Or to listen to podcasts. This holiday weekend, I spent a lot of time folding laundry, cooking, and washing dishes — far more than I needed to, but I need to do something other than snack while listening to podcasts. First, I tuned in to one recommended by a blog reader: On Being with Krista Tippett. I wanted to hear Mary Oliver’s voice. Listen, if you’ve got time. It’s totally worth it. And then, having discovered that it was possible to listen to podcasts whilst doing dull tasks around the house, I recklessly started listening to Serial, which I’ve been meaning to do for ages — just couldn’t figure out where “listening to podcasts” might fit into my schedule. I’m probably the last person on the planet to discover this show, but I can’t stop listening. Can’t stop! I need to bake some bread or something today …

Other hibernation-season activities ongoing …

daily meditation; writing; story-reading; playing ukulele while the 9-year-old practices her violin (at her request, I must add); reading with six-year-old and listening to his philosophical observations about life (especially while reading Calvin and Hobbes together); watching old episodes of Friends while doing physio exercises; spontaneously making plans with friends–yes, socializing!; and cross-country skiing, which I was lucky enough to do with a friend in the cold and the dark one evening last week while a kid was at soccer practice, an hour of genuine bliss

This sounds like a Grade One writing topic, but hey, I want to know: what are your favourite things to do in the winter? Do you like hibernating? Or are you longing for light and mud and spring?

xo, Carrie

Goodnight, and welcome

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Forget your perfect offering. There is a crack in everything. That’s how the light gets in. —Leonard Cohen

Goodnight, year past. Welcome, another circle of seasons. All I want to say is: keep letting the light in, no matter where it’s coming from. But also, let the light out, let the light shine through. It’s in you.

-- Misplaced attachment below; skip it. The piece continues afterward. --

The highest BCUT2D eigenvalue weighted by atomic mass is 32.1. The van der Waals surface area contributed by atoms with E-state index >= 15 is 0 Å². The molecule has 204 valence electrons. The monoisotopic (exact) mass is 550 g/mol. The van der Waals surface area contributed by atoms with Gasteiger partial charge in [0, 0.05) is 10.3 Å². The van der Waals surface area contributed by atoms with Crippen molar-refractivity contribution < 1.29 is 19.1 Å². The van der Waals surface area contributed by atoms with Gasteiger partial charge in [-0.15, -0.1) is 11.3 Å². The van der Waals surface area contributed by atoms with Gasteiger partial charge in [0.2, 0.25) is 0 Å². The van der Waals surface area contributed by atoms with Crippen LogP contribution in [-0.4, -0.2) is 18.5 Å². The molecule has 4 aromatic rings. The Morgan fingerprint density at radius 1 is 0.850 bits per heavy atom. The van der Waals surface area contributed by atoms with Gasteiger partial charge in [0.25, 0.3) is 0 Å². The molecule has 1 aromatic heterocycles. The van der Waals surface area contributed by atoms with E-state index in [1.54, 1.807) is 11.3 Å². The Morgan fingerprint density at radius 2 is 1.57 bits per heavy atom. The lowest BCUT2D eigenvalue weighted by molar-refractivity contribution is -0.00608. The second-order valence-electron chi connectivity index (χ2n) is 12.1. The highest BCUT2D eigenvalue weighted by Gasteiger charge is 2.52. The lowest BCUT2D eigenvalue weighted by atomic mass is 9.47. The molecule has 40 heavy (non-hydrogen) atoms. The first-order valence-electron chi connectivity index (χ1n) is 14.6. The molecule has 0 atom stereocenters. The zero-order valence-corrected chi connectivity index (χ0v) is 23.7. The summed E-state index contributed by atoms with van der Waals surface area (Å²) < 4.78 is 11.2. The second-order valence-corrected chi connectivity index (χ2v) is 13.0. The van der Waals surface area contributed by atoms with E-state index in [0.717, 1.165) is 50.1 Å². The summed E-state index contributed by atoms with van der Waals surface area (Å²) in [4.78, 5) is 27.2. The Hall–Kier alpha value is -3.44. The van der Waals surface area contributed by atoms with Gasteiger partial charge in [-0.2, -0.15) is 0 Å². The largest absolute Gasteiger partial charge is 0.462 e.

xo, Carrie

The invention of a winter solstice celebration

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Yesterday our family celebrated the winter solstice. My made-up ritual went like this:

〉 bake brownies with Fooey

〉 tell everyone we would eat brownies as part of an after-supper solstice celebration

〉 then tell everyone they would have to recite a poem at said celebration

〉 light all available candles and arrange on dining-room table

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〉 turn off all other lights

〉 gather (that took awhile)

〉 enjoy the scene

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〉 recitation by CJ: presentation in French, which he wrote and performed at school, on his stuffed tiger

〉 reading by Fooey: a dramatic performance of excerpts from Geronimo Stilton

〉 recitation by AppleApple: a dramatic performance of “The raven himself is hoarse,” Lady Macbeth soliloquy

〉 reading by Albus: from Diary of a Wimpy Kid

〉 recitation by me: of “First Fig” by Edna St. Vincent Millay

〉 reading by Kevin: poem from Ken Babstock’s collection Mean

〉 (with occasional interruptions: moans from CJ, who is suffering a terrible toothache that comes and goes, and will be investigated further by a dentist this afternoon)

〉 the eating of the brownies (probably not helpful to the toothache…)

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I know our solstice celebration was just hacked together, like a fort made of blankets or a book made of folded-up construction paper. But it was a really fun thing to do. (Fun = entertaining, creatively delightful, collective and personal.) Even though I love the winter solstice because it means the light is coming back, gathering in the early dark made me appreciate the early dark, too. It lowers around us and encloses us, safe inside our house, and, if all is well, it brings a stronger sense of warmth and togetherness. All is well. It’s never far from my mind how fortunate, how easily disrupted, “normal” is.